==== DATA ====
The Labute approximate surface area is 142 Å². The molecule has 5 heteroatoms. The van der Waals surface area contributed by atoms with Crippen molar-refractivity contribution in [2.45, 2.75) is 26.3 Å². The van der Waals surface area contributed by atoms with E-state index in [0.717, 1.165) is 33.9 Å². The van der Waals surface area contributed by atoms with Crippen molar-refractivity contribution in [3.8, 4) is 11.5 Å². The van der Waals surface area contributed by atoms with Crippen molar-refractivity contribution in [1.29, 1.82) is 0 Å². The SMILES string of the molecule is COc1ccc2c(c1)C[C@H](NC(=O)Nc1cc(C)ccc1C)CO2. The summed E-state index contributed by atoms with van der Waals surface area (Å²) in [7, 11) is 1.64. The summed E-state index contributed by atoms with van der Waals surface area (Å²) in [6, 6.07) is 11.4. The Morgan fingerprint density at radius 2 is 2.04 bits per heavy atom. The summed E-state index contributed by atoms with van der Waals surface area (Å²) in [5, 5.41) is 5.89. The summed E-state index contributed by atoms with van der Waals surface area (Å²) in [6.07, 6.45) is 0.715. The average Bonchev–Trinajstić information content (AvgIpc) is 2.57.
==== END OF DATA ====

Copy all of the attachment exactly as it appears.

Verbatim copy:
The Labute approximate surface area is 142 Å². The molecule has 5 heteroatoms. The van der Waals surface area contributed by atoms with Crippen molar-refractivity contribution in [2.45, 2.75) is 26.3 Å². The van der Waals surface area contributed by atoms with E-state index in [0.717, 1.165) is 33.9 Å². The van der Waals surface area contributed by atoms with Crippen molar-refractivity contribution in [3.8, 4) is 11.5 Å². The van der Waals surface area contributed by atoms with Crippen molar-refractivity contribution in [1.29, 1.82) is 0 Å². The SMILES string of the molecule is COc1ccc2c(c1)C[C@H](NC(=O)Nc1cc(C)ccc1C)CO2. The summed E-state index contributed by atoms with van der Waals surface area (Å²) in [7, 11) is 1.64. The summed E-state index contributed by atoms with van der Waals surface area (Å²) in [6, 6.07) is 11.4. The Morgan fingerprint density at radius 2 is 2.04 bits per heavy atom. The summed E-state index contributed by atoms with van der Waals surface area (Å²) in [5, 5.41) is 5.89. The summed E-state index contributed by atoms with van der Waals surface area (Å²) in [6.07, 6.45) is 0.715. The average Bonchev–Trinajstić information content (AvgIpc) is 2.57.